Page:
/etc/rant - The Spirit of Open Source
Dang. I had intended to rant about wikis this month, but Dave Taylor covered the topic thoroughly and did a much better job than I would have. See his article “Why I Don't [strike]Like[/strike] [edit: Get] Wikis” in this issue.
There's plenty of other things to rant about, however. There's the schizophrenic, religious and hypocritical zealotry of free/open-source advocates that often gets more ink than the sane attitudes that are more prevalent in the development community itself.
Take the irrational fear of Java and its gatekeeper, Sun, as an example. Do you realize there are people who still insist that the only acceptable version of Java is a clean-room open-source implementation that (they presume) cannot be controlled by Sun? Did you also know that, according to Evans data, the vast majority of Linux developers uses Java-based Eclipse as their favorite integrated development environment (IDE)?
I'm using the Java-based Jedit to write this column. I use Jedit because I think it is the best editor on the planet. Ask me if I'm afraid that Sun will send the Java police after me to collect a license fee. No, ask me what I would do if Sun did that? I'd gladly pay up. Why? I told you. I think Jedit is the best editor on the planet and I want to use it.
Do you know what Linux developers named as their second favorite IDE? KDevelop. That's right, the KDE-based IDE that depends upon the evil Qt. Sure you can use the GPL version of Qt, which requires you to share your code. But Qt is evil because you have to pay license fees to its creator, Trolltech, if (and only if) you want to sell a closed-source proprietary application based on Qt.
GTK, on the other hand, is good, because you can sell closed-source proprietary applications based on GTK without having to give anything back to the people whose work you exploited in order to make your money. Don't take my word for it. When I talked to Ximian's Miguel de Icaza, he named the LGPL license as the reason why people should choose GTK and GNOME over Qt and KDE. And it is the LGPL that allows people to exploit the work of the developers of GTK and GNOME without having to compensate them with money or source code.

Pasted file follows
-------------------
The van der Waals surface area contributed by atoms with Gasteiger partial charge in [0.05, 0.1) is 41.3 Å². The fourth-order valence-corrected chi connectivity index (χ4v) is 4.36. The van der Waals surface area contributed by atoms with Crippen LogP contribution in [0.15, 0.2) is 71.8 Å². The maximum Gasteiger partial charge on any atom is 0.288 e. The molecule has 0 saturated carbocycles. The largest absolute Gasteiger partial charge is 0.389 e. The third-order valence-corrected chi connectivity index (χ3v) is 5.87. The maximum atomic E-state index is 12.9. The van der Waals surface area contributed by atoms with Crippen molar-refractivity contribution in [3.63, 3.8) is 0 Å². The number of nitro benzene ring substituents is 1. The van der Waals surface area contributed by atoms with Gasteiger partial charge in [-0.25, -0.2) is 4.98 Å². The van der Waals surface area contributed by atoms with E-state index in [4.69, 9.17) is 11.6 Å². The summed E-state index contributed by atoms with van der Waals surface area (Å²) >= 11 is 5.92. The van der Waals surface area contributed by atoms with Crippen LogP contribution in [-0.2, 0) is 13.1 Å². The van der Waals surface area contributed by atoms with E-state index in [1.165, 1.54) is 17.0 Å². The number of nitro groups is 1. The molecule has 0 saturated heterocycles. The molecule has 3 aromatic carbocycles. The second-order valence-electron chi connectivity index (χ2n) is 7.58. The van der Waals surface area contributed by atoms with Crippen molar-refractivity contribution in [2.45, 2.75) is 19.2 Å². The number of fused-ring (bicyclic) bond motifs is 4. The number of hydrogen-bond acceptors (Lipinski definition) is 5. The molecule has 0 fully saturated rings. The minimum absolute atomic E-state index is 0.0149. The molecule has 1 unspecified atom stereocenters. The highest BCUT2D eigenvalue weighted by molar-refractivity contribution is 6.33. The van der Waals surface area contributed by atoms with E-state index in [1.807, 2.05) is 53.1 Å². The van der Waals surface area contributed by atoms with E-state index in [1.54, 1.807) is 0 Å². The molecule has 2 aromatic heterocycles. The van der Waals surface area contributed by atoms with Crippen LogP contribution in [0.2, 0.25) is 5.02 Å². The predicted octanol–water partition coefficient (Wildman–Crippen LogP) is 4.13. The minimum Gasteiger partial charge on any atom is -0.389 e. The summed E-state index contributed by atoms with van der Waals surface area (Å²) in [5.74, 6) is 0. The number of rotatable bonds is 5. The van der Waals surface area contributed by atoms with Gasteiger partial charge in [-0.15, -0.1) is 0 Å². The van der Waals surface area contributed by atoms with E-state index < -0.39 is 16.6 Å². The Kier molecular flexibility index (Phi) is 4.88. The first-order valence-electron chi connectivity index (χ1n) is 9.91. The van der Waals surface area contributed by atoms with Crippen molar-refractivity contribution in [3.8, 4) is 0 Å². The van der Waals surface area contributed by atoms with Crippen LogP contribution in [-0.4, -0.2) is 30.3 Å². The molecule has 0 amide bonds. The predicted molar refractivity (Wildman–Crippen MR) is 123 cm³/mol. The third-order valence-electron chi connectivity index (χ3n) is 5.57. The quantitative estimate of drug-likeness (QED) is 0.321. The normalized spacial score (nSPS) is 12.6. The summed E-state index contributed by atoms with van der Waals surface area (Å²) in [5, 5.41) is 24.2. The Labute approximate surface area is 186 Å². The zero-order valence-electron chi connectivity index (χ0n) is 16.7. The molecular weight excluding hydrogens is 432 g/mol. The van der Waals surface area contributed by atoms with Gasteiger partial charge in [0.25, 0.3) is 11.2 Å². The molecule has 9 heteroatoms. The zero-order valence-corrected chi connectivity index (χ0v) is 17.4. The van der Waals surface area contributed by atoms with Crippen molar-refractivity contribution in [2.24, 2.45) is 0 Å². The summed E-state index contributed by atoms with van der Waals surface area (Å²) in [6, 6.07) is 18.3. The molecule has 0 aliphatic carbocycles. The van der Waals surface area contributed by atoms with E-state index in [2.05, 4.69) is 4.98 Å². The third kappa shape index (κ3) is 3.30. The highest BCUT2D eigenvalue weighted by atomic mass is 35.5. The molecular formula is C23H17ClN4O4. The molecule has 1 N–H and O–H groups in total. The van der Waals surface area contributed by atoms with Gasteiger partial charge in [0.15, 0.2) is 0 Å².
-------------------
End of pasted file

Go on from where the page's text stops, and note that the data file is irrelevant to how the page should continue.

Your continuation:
In view of this, it is beyond me how GTK and GNOME remain the poster children of open source for so many open-source advocates.
What is the spirit of open source? It is the GNU General Public License. The idea is that if you publish software that integrates someone else's publicly available work (work licensed under the GPL), you are required to make your additional work available to the public as well.
The Linux kernel is based on the GPL. NVIDIA violates the GPL because it keeps some of its Linux kernel driver code secret. The end result is that you will “taint” the kernel if you use NVIDIA's closed-source kernel module. Shame on NVIDIA. It isn't sharing like it's supposed to.
Fine. I agree with that. But how can you go from there to saying GTK is good because it allows—no, invites—you to do what NVIDIA does? The whole point of the LGPL is to allow you to add something to GTK without having to compensate the GTK developers with either money or source code.
Don't get me wrong. Personally, I couldn't care less what motivates people to use Qt, GTK, Java, Python or the practically useless GCJ (GNU Java compiler). What irks me is when someone advocates inferior solutions purely in the name of open source, especially when those so-called open-source solutions so clearly violate the spirit of open source.